July 28, 2021


Limbering, stretching and mobility

This is a revised version of a brief post that first appeared on the Forums in 2013, with the same title.

I have had a large number of enquiries coincidently last week and this week to do with these three topics. Accordingly I have decided to post a few thoughts here and I'm hoping that other people who know more will jump in and add to this. The interesting thing to me is that I have written about the distinction between limbering and stretching in all of my books yet there seems to be more confusion on this topic than any other so I want to elaborate here. It could just mean of course I don't write very well!

And mobility is not something that I have seriously considered before the last few years because it wasn't relevant directly in any of the activities that I am currently pursuing or was a built-in part that was not distinguished from something else. However, “mobility” has become a very popular term in the (for want of a better word) fitness world, and I realise that I need to rethink my position on mobility and try to both position this term with respect to our work, and make this aspect among the three terms clearer.

Limbering is simply taking joints, muscles, and fascia through yesterday's ordinary ranges of movement. Everyone knows that the body seems a bit “stuck” on awakening, and we all have our own ways of ‘waking up’: that’s limbering, too.

Limbering can be formal or informal. Formal: I went to "limber" classes held in a dance studio before work for a couple of years when I was an athlete and of course I was the stiffest person in the room by far. I learned something very important in those classes: what is stretching for one person can be limbering for someone else. Limbering doesn't hurt; it simply gets your ordinary or your normal movement back following sleep, or some other physical activity, or is an extended preparation for another activity. In the case of the ballet school I mentioned above, the students were all full-time, and would spend the rest of the day studying the formal and technical aspects of the different types of dance they were studying. In our system (Stretch Therapy) the critical distinction between limbering and stretching is that the latter involves the Contract–Relax approach, and other explicit manipulations of the neural system.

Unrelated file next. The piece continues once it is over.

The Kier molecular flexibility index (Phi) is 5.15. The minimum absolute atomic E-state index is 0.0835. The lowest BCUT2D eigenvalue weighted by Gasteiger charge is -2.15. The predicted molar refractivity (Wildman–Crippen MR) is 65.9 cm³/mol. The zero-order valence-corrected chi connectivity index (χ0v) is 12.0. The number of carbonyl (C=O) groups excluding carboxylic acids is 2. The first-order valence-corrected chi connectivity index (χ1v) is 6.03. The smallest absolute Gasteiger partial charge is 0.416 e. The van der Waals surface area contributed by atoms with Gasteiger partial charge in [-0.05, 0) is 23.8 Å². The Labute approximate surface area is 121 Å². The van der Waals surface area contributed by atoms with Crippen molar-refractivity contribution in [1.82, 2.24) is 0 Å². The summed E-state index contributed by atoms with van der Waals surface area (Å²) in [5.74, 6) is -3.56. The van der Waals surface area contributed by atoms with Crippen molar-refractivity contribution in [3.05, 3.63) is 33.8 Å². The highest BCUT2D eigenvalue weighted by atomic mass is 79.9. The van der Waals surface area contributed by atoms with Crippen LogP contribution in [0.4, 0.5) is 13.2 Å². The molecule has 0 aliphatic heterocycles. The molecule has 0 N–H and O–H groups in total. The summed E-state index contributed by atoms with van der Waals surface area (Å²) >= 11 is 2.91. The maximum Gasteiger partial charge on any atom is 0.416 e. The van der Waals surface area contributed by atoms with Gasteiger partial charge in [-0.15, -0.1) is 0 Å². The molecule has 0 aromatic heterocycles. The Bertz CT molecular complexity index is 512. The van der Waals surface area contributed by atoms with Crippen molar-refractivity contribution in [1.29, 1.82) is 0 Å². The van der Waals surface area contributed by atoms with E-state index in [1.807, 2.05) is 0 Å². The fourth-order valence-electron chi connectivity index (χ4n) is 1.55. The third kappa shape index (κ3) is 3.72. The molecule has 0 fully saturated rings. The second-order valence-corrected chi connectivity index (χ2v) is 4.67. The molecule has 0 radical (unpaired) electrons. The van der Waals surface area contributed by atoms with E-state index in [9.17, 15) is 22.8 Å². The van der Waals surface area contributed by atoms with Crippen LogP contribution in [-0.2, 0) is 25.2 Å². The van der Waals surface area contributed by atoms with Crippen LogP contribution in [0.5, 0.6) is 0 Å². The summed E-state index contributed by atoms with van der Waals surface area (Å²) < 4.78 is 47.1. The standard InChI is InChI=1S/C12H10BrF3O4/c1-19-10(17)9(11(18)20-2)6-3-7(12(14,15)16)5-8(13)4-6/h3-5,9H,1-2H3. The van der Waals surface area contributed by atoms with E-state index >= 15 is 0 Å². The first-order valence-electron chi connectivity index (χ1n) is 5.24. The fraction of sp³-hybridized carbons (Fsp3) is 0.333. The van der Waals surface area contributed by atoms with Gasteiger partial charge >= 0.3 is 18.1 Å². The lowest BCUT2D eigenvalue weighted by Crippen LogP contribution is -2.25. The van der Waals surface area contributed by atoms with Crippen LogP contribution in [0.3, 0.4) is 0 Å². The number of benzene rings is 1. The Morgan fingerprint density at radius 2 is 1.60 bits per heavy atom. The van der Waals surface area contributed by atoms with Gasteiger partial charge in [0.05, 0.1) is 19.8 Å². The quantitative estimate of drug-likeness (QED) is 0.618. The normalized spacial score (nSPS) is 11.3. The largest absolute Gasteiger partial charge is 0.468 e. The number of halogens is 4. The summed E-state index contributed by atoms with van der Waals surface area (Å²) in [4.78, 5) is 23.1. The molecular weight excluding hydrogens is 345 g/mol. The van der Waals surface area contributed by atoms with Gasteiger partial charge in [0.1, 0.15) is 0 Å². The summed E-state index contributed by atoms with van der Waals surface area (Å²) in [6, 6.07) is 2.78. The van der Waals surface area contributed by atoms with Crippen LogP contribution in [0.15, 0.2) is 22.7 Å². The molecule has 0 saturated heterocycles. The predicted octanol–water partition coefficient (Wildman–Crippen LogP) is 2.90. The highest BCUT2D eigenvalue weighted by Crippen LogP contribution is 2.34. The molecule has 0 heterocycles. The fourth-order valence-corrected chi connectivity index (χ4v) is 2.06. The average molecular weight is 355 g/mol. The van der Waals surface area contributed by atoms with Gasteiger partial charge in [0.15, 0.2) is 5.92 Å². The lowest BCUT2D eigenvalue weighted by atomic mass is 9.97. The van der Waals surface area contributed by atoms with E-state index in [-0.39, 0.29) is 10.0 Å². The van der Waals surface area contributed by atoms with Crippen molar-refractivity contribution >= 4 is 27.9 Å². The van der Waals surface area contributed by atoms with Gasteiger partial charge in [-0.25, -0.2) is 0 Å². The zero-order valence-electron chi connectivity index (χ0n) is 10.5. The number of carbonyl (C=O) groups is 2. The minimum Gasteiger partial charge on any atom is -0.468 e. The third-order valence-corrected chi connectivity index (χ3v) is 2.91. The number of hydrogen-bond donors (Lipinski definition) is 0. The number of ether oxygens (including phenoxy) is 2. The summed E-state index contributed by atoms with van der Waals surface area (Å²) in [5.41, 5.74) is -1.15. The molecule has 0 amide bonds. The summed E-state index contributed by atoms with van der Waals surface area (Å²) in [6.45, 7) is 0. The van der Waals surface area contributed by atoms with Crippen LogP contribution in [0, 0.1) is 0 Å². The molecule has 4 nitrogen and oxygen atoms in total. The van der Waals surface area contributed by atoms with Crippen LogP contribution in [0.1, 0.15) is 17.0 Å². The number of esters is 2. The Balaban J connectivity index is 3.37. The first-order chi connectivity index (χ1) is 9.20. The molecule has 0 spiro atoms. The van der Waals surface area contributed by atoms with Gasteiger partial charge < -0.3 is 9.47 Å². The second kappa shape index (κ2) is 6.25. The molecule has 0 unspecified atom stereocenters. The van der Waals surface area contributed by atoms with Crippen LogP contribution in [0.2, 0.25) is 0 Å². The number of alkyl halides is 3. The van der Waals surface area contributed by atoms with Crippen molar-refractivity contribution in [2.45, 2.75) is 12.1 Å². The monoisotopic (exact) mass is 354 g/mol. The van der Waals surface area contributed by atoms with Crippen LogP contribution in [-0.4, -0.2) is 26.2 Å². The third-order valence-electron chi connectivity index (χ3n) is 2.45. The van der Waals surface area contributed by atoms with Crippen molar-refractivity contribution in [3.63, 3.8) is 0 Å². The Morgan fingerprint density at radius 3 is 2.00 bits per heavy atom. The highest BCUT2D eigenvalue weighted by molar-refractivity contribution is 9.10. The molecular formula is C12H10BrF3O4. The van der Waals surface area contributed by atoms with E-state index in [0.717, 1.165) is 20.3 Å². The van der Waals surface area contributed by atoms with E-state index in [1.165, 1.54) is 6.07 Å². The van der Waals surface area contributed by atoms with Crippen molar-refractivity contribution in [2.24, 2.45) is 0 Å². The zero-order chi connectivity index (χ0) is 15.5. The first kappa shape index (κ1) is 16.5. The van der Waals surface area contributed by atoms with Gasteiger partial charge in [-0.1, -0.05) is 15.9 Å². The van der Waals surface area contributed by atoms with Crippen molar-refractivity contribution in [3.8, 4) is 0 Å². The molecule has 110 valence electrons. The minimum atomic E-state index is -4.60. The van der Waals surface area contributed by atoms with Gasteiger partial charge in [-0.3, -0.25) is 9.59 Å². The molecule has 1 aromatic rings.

So now let me talk about stretching briefly and perhaps this fundamental distinction will become a bit clearer. In ST, I have defined stretching as an activity that takes a limb and its associated muscles, nerves, and fascia into new ranges of movement. I think that much of the confusion about stretching hinges on this critical point. When most people think that they're stretching they are really limbering, on this definition. When you are stretching, used in this sense, the sensations in your body will range from mild to strong. Paradoxically, the more flexible you are on any absolute scale, the less strong the sensations from stretching will be, generally. And the fact that successful stretching takes a limb into a new range of movement means that there will be soreness in the days following. You actually want that soreness, perhaps surprisingly: if it is not there in the days following stretching, then you know that you can push a bit harder the next time. More: if there is no soreness at all, it is unlikely that you will become more flexible than you are presently. Once that soreness is experienced, that is the time to do some gentle limbering. You will find that your range of movement is reduced simply because the structures involved are sore. "Sore" in this muscular sense always means that the part that you have work has simply not yet recovered fully. The soreness feels identical to the “DOMS” (delayed onset muscle soreness) written about so frequently with respect to strength training. Some people never experience this; some people experience it after every session of resistance training. The soreness following effective stretching is experientially identical to this, in my experience.